Monday, November 19, 2007

Free Food for Millionaires by Min Jin Lee

Check this book out at the library to read at least the first chapter. Min Jin Lee does an amazing job of capturing the family dynamics while introducing the four members of the Han family. This chapter is told from four points of view. Casey Han is the central character. She is living at home after recently graduating from Princeton. Her younger sister, Tina, is on break from MIT. It would appear to be every parent’s dream to have two such bright and successful daughters. Leah and Joseph, the parents, married, had Casey and Tina right away, and then immigrated to the United States. They manage a dry cleaning business. The author pulls the reader in and it becomes obvious that this family dinner is heading in a troublesome, but not unanticipated, direction. It is clear that each family member has a role to play and knows what is coming.

The story continues following Casey as she struggles with what to do in her life after college. Her conflicts with her boyfriends, her interactions with a businesswoman who has repeatedly helped her, her financial issues, and her continuing struggles with her family are the backdrop to her main struggle with choosing a career and getting along in the larger world. Here she reacts to a kindness from her boyfriend’s mother. “Casey swallowed, unable to speak. Her parents had never said anything like that in her entire life. Korean people like her mother and father didn’t talk about love, about feelings-at least this was how Casey and Tina had explained it to themselves for not getting these words they wanted to hear.” (pg 75) She spends a great deal of time thinking about her clothing. This is not something that I am into, but I could appreciate her view. “Through clothing, Casey was able to appear casual, urbane, poor, rich, bohemian, proletariat. Now and again, she wondered what it’d be like to never want to look like anything at all – instead, to come as you are.” (pg 219)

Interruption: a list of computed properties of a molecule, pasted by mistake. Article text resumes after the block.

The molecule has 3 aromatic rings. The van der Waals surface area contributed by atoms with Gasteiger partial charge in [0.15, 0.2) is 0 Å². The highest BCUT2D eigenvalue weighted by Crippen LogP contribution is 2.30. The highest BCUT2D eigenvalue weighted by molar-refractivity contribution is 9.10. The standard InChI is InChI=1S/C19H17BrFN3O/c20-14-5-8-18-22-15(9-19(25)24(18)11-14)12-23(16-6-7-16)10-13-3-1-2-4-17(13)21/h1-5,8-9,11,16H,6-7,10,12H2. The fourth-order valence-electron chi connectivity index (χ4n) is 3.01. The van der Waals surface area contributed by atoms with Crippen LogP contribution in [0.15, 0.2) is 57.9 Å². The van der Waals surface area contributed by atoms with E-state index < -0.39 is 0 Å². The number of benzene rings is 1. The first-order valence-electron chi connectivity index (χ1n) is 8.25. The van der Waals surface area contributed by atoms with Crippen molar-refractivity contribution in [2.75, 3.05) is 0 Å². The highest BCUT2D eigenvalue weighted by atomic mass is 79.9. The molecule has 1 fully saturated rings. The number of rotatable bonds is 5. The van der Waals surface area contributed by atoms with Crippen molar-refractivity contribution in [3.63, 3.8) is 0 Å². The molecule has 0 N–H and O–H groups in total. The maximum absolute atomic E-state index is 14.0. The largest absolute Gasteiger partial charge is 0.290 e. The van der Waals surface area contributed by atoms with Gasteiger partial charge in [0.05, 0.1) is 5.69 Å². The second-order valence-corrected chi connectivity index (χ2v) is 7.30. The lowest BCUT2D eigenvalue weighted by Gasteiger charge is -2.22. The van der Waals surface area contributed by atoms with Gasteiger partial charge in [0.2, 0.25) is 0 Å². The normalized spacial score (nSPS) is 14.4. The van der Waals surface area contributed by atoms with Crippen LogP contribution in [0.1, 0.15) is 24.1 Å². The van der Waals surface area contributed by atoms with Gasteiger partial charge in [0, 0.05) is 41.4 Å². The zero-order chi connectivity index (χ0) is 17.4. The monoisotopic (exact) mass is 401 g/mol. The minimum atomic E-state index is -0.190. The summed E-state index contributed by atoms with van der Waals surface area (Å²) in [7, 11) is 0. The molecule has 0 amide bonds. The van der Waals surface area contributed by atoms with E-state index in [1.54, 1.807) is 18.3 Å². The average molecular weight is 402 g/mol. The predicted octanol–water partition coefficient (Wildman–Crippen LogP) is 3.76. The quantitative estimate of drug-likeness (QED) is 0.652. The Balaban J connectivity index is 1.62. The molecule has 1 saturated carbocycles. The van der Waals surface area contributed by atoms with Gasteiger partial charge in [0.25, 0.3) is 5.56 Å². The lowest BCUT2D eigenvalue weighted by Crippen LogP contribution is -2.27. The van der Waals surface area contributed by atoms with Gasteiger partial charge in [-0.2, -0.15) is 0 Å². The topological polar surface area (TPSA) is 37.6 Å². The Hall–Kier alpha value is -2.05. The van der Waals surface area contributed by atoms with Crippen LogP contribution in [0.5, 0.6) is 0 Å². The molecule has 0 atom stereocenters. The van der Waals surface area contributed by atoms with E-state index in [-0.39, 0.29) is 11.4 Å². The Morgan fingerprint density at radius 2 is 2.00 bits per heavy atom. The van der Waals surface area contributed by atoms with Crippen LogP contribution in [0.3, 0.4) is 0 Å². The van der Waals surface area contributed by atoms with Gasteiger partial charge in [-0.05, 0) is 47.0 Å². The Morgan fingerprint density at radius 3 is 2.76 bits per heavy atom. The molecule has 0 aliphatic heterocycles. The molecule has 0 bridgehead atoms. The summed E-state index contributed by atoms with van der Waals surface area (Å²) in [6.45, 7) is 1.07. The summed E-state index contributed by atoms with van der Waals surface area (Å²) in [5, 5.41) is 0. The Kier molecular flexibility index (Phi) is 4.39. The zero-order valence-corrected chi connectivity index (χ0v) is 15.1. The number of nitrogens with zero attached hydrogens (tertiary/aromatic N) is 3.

The story is told from multiple points of view. At times I wished the story would focus more on Casey rather than, for example, the thoughts of her mother’s choir instructor. It is a long story and does not keep the intenseness of the first chapter the whole way through. As I was nearing the end of the book, I started to wonder how everything was going to be wrapped up. I realized that like real life, the story of Casey Han, her friends and family, her co-workers and acquaintances, was not going to end neatly. And that was okay. It is a good read, especially if you are in the mood for a longer book.

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